Can we alleviate discrimination with imagination?
I first thought to write about a book I recently got indulged in, which is a book called "Hidden Figures" , a true story about African American women whom contributed to NASA during the Cold War, and just now, protest against Anti-Black Racism is held not only in US but also in other countries so I decided to write about "discrimination" not just Anti-Black Racism, deriving from thoughts about the book I have read. Well this is a post written by a naive anonymous 24-year-old so I'm sure this post will expose some immatureness, but making myself believe that exposing some immatureness is a step to be a mature adult, I'll go on.
Ways to react to discrimination
First about how African Americans confront discrimiation from the book I originally wanted to write notes about. "Hidden Figures" is a story about talented African American woman engineers whom hugely contributed to NASA during the Cold War.
I didn't go and look up if the author intended or not but I personally think that there are two meanings put in the word "Figures" in the title. One is the figures meaning numbers from all the calculation they made to launch a rocket and to make it reach the moon and come back safely. Another is the figures meaning people, since they were "hidden" or in the shadows because of a very difficult situation for women to get whatever job they wanted to and racism which often blocked their way. Despite of the two handicaps they had, sex and race, they made the people around them approve themselves with their own talents and nobly accomplished their feats. They are just glorious.
What I've thought here is that African American have the generousity to quietly make others appove themselves with their talents rather than reacting on anger or hatred even if they suffer wrong. I've got the same impression from Nelson Mandela watching the rugby movie "Invictus". Every time I encounter such spirits of them, I feel very sublime.
On the otherhand, some of those protests happening in US becoming violent could be taken as African American reacting to racism in the form of violence. First, I thought that the pain and suffering accumulated in their hearts so much that they can't help reacting like that, and I felt sad. And after watching some people sidestepping the protest against racism to a means to get rid of their own stress, I felt sad in a different way. Some must have acted violent because they're having a hard life, and they are very avxious and stressful due to COVID-19 and actually some of them were piggybackers stealing what they want, like Apple products and luxury goods.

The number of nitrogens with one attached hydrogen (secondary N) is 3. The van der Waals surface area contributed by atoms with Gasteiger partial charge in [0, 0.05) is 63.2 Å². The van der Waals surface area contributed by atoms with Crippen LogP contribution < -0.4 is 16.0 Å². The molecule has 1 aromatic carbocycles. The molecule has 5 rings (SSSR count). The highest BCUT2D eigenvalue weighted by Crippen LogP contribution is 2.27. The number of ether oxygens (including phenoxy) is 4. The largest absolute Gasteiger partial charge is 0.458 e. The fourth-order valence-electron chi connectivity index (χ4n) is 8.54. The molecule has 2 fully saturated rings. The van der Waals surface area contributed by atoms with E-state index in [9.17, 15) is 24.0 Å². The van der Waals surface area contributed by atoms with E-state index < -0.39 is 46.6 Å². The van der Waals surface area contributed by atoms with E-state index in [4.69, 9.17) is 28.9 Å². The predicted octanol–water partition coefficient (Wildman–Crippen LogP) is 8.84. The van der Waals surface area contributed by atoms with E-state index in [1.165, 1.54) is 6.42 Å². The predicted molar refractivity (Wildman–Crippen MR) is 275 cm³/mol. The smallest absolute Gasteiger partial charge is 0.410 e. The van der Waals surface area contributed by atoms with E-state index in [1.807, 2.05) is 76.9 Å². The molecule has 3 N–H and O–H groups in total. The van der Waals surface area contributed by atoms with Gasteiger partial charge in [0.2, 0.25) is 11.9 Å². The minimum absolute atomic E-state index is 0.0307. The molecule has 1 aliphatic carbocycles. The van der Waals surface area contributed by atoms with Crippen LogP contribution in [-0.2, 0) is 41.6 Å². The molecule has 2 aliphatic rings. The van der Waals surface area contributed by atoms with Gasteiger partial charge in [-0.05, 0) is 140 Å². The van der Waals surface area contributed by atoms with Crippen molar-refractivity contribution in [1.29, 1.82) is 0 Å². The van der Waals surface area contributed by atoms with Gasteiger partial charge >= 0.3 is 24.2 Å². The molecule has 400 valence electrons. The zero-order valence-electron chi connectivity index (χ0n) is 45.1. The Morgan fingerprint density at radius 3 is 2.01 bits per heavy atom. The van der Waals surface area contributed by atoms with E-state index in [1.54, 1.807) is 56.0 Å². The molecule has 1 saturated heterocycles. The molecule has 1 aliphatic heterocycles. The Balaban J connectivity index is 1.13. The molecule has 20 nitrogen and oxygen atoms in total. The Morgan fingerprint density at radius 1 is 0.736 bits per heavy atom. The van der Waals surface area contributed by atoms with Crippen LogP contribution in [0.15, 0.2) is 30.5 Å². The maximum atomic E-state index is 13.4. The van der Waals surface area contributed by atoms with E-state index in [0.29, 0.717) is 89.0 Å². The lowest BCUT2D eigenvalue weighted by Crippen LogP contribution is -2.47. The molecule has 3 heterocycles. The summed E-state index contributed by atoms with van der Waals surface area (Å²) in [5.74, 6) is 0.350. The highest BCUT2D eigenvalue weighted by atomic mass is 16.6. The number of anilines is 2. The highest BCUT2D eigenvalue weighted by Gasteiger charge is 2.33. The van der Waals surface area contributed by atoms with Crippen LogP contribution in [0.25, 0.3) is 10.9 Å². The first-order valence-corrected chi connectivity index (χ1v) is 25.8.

Then the brother of George Floyd, the victim of the case causing all the protests, spoke up.
"If I’m not over here wilding out, if I’m not over here blowing up stuff, if I’m not over here messing up my community, then what are y’all doing?"
”That’s not bringing my brother back at all”
"Let's do this in another way"
He was the only one who could say it effectively than anyone else on earth. And his action actually changed the form of the protest movements. If people imagined how the closest to the victim felt, and what will be the consequence of violated demonstration would be, they wouldn't have become violent. Since people were lacking of such imagination, he, Terrence Floyd brother of George Floyd, stood up and appeled to people, prompting people to imagine.
What I have felt living in US, a melting pot of races
For a moment I'll look back on days I lived in US when I was a kid. Where I lived was a real "Country side" making you feel like there are more of animals such as horses, deers, squirrels, rabbits and bears. Obviously there were few foreigners, not to mention Japanese. Neverthless, we never suffered discrimination. People were very kind and we never had our heart broken.
※Well, it might have been so because people willing to become friends with a Japanese family are originally open-minded and nice, or our language ability wasn't enough to catch a discrminatory nuance even if somebody told said it, of course.
I was never teased because I was Japanese, but surrounded by friends who had flawless white skin, blue or green eyes, and brown or blonde hair, I felt a sense of inferiority on my own accord. However, none of the above was something I could obtain as a Japanese. So at least I wanted to make my straight hair go curling like my friends. Every night, I braided my half-wet hair after bathing and went straight to bed so that my hair would curl when I undo the braids next morning.
But one day, speaking with a friend, I confessed "I don't have beautiful hair colors or eye colors like you, so I envy you all" and my friend said to me, "Oh, I rather envy you, Ayaka. You're lucky to have black hair and black eyes. You are special in your own way!" The words really struck my heart. She appreciated the difference as a virtue. From the following day, I went to school without braiding my hair at nights , proudly flattering my straight hair just as it is.